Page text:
Network: Welcome to the money-go-round
My Technology: Merlyn Lowther, Chief Cashier of the Bank of England, on how cutting-edge technology keeps cash in our pockets
Monday 08 March 1999
Given the amounts that were going through, that was obviously unacceptable. The volume and value of transactions travelling through the Chap system every day is quite large. You are looking at 80,000 transactions, or over pounds 150bn.
Introducing the RTGS eliminated the element of risk. It was a risk that could be avoided, and was therefore well worth a three-year project. Two things made RTGS possible. First, technology had moved on so that real- time payment settling had become a possibility. And the banks understood much better the nature of the risks they were taking.
I was leading the bank part of the project. The project itself took three years, from the initial go-ahead to completion. It was terrifically satisfying when the project went live. The operation of the RTGS is one of my responsibilities, but I don't have much to do with it day to day, other than to make sure everything is going smoothly, and to think about ways of development, and policy questions such as what other developments there may be, or any big issues the banks want to talk to us about.
Which brings me to another reason why RTGS is so exciting. Since January, something called the Target system has been sending euro payments right across Europe. But because the Bank of England had introduced RTGS in 1996, it meant that RTGS could be immediately integrated with the UK part of the Target system. The technology we use with RTGS is also the basics of the Pan-European Target system. Although this didn't make setting up the Pan-European Target system less of a feat, the RTGS provided the right foundation, and so made the euro project easier.
There aren't many glitches. Unsurprisingly, we had to have an extensive period of testing before we introduced RTGS, and that took up the best part of a year. The Bank of England had developed the RTGS core within the Bank, and each of the banks also developed its own project. Plus there needed to be a central project to make sure that all the banks could communicate with a shared piece of software.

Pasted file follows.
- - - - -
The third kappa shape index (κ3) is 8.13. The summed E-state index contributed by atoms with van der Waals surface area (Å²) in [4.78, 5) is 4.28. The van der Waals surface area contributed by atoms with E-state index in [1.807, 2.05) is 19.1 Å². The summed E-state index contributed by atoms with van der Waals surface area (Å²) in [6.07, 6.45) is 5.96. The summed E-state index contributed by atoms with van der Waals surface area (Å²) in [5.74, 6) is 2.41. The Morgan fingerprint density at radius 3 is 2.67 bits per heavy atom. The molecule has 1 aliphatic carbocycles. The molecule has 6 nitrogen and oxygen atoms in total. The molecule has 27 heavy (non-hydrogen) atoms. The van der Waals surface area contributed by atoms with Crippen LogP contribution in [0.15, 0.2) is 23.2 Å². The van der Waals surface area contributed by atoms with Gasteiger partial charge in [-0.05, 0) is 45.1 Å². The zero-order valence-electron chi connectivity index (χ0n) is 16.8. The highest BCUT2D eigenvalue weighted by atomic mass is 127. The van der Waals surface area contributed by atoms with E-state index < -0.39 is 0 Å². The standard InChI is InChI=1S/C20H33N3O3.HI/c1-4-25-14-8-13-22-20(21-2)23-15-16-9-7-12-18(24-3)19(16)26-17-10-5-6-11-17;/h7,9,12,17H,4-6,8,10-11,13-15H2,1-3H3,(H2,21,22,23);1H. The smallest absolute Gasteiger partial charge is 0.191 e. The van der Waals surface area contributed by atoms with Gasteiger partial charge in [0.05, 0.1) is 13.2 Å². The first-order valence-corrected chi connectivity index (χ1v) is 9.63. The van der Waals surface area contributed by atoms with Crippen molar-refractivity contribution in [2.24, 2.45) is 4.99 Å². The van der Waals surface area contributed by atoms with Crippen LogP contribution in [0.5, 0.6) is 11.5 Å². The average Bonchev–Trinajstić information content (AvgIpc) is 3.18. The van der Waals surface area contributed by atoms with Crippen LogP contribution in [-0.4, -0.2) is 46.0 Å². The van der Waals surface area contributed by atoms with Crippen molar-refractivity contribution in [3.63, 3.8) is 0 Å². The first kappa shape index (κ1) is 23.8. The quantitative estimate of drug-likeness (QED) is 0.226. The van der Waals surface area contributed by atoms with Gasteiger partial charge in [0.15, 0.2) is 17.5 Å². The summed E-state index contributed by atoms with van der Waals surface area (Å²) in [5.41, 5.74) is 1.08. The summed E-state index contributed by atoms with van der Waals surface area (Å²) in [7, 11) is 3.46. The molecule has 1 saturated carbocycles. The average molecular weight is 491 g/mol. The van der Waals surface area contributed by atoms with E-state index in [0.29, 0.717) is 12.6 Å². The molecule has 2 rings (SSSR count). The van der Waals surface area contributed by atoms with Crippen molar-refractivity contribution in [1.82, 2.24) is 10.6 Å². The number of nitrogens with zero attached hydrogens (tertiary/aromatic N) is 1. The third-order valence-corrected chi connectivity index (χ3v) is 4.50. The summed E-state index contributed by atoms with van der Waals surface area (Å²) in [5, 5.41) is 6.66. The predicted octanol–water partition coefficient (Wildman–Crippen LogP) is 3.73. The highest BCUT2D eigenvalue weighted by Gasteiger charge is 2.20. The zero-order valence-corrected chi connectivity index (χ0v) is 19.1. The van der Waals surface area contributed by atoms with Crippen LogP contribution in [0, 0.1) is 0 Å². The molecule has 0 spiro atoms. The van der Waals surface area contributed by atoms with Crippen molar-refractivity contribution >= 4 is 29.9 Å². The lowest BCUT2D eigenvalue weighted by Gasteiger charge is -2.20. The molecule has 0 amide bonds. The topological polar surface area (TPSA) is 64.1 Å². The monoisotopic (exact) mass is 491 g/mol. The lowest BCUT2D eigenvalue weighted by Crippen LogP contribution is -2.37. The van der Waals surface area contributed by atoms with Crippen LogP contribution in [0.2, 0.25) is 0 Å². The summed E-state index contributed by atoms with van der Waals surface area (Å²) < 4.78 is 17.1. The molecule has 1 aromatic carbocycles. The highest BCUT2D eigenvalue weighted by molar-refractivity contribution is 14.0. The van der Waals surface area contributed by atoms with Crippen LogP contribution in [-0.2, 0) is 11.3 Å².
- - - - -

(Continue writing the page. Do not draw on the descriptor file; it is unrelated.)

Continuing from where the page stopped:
Once we had done all our development, we tested each bank separately, as well as all of them at once. When we went live, it was remarkably smooth. That is the nature of the system; you don't take unnecessary gambles.
As with most systems that involve moving a lot of money, we don't control the system with people; it is highly automated. There are staff in the bank looking after the central system, and they check operations - for instance, they have to make sure that certain functions that should be happening are happening, and see whether there are any error messages. Does a file have enough capacity? Are the instant processes occurring? You need people to respond to anything when the computer says: "hang on a minute."
Like most computer systems, it's not desperately photogenic. The main engine room is a highly secure area, and for obvious reasons we don't let people wander in. In the system control area it's just a PC on a desk.
Nevertheless, this is the most impressive bank system development in recent years. These systems are very much at the heart of banking. After all, when you are moving money it needs to be done efficiently and without errors. And that is the prime role of technology.
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